Hebden, R. E. (1969) Urban spheres of influence within county Durham. Doctoral thesis, Durham University.
For a series of functions or services, the movement of people living in County Durham has been obtained. The functions studied were car driving tests, employment at coal mines, hospital treatment for ophthalmic and general surgery specialities, season ticket distribution for professional football clubs and student attendance at technical colleges. This data forms the basis for mapping urban fields and defining specific lands for each of the chosen functions. Bach function is then studied in detail in an attempt to establish the variables that affect the pattern of urban fields and specific umlands. This is set against central place theory and the operating of a central place system. The variables recognised from this analysis are population distribution, distance, the power of attraction of centres and the distances of centres from each, other. These variables are initially checked by sample studies of centres and small settlements. The nest stage is the building of a stochastic model of their system. A ratio called the interaction index is used to remove the influence of the population distribution and thereby simplify the model. This model is then tested by a multiple regression computer programme. The results show the importance of distance as a variable, the problem of adequately defining the level of a function at a centre, and the equilibrium nature of the system by the failure of the centre network to be statistically significant. The analysis also shows that the interaction index fits into a social physics system and does remove the distorting affect of population distribution.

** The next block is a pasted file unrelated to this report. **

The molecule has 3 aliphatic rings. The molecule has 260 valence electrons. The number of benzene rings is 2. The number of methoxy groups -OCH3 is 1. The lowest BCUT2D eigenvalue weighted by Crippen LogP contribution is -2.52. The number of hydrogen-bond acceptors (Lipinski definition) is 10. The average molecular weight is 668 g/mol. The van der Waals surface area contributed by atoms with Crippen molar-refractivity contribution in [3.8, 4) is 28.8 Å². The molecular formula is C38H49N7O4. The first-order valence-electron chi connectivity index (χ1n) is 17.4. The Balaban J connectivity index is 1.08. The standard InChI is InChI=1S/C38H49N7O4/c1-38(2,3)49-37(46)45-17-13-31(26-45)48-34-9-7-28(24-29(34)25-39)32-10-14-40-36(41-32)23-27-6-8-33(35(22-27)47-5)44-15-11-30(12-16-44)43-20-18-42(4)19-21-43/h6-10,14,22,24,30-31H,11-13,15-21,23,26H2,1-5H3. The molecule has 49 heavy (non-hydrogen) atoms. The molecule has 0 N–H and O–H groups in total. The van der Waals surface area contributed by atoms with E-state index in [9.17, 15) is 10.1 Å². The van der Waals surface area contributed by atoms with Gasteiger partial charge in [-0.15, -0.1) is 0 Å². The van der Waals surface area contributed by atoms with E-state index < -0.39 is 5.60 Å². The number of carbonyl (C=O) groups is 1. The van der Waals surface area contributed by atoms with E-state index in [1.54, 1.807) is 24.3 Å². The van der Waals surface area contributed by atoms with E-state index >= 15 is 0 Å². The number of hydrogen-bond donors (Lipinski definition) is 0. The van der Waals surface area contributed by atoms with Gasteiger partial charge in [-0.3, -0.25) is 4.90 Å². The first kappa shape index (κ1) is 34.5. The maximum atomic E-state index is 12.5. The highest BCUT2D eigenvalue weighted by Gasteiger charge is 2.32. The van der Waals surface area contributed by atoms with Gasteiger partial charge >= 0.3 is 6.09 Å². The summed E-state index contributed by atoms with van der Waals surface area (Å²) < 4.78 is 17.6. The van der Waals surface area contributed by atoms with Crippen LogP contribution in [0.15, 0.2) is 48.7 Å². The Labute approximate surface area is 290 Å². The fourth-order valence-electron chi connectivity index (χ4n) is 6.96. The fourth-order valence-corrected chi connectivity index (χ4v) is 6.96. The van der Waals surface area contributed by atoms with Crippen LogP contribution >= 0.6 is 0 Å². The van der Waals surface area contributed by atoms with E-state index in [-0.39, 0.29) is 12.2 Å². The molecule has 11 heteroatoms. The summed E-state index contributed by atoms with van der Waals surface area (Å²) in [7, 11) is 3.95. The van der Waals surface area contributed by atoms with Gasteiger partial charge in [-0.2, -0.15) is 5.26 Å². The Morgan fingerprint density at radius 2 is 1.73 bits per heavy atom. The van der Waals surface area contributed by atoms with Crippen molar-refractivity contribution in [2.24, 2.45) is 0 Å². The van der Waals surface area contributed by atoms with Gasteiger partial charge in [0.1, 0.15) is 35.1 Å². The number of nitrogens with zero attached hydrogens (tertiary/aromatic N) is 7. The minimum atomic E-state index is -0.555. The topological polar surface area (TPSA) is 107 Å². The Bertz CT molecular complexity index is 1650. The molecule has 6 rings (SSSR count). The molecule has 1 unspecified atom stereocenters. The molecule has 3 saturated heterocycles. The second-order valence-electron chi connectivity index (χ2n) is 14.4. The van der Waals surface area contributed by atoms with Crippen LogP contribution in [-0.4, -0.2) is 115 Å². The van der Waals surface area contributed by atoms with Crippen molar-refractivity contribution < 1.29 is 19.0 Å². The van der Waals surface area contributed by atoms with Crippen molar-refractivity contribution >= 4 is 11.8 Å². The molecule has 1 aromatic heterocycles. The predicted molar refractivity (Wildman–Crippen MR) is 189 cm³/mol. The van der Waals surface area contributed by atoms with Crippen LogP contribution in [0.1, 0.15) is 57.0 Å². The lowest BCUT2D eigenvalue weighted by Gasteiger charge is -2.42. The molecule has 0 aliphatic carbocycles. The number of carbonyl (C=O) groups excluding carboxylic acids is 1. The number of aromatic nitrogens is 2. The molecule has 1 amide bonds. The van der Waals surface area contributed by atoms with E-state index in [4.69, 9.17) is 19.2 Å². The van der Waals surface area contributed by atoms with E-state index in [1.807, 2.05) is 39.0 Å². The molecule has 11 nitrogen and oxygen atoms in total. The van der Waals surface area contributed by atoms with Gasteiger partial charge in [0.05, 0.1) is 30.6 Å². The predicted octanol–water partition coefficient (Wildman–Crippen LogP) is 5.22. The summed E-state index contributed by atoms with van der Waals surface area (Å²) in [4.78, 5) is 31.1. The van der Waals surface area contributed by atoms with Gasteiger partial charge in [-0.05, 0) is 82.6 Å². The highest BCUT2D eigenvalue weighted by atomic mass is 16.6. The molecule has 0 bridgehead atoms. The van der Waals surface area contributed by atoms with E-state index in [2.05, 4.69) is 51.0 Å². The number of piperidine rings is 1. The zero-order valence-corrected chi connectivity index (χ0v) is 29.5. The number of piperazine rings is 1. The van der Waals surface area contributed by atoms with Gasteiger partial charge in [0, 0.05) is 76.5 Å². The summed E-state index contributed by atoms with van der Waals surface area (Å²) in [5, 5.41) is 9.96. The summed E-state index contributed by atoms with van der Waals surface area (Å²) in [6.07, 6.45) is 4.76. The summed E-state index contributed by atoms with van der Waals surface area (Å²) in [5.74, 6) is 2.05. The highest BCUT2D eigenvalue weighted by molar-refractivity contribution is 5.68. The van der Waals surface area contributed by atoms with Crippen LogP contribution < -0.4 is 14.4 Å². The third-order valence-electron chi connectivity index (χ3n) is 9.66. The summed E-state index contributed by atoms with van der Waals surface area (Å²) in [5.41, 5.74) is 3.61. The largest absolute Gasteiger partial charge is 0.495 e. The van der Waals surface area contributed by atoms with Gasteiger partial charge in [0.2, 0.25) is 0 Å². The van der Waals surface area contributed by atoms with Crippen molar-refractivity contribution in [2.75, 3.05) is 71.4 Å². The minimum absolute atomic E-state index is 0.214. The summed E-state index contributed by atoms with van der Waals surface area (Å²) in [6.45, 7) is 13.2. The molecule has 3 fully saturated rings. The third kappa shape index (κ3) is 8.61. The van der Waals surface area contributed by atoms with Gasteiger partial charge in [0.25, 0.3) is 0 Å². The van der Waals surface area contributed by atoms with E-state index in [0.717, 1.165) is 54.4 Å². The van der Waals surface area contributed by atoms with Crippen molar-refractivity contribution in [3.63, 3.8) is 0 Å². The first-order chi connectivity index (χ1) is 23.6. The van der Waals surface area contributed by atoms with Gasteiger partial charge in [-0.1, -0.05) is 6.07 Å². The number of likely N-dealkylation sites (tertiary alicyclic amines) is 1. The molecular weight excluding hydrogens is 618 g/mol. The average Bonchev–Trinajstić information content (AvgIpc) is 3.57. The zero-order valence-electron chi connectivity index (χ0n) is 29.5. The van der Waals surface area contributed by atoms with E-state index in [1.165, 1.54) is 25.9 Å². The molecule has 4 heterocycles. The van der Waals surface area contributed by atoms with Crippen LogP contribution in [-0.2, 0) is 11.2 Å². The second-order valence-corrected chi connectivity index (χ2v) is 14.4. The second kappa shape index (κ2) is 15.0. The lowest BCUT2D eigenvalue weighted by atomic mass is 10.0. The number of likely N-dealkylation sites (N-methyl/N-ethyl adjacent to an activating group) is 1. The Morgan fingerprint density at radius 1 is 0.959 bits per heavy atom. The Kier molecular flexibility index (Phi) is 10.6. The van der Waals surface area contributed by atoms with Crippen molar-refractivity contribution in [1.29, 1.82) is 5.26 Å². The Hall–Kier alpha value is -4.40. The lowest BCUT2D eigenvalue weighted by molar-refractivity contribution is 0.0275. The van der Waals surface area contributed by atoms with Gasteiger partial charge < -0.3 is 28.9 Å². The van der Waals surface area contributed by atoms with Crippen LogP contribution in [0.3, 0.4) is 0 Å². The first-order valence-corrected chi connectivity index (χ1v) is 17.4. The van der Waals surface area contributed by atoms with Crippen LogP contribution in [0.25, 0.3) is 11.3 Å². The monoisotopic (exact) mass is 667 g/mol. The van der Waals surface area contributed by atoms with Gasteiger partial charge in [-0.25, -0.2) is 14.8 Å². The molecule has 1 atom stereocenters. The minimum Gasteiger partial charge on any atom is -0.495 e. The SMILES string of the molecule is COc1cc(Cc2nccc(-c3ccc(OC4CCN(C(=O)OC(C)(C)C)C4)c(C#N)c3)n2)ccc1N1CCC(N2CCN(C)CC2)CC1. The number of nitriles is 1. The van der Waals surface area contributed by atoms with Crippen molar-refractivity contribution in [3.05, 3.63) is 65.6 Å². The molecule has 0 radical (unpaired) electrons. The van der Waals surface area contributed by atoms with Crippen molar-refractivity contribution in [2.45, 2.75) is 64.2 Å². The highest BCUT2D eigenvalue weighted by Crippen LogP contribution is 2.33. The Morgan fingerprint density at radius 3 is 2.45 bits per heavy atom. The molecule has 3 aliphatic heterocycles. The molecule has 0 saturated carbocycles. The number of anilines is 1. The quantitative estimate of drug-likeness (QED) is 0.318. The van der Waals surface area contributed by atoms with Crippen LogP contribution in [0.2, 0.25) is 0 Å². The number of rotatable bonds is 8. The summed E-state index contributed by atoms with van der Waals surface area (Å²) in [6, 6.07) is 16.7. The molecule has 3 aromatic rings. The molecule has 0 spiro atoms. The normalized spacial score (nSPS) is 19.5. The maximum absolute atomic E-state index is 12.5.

|Item Type:||Thesis (Doctoral)|
|Award:||Doctor of Philosophy|
|Copyright:||Copyright of this thesis is held by the author|
|Deposited On:||18 Sep 2013 10:31|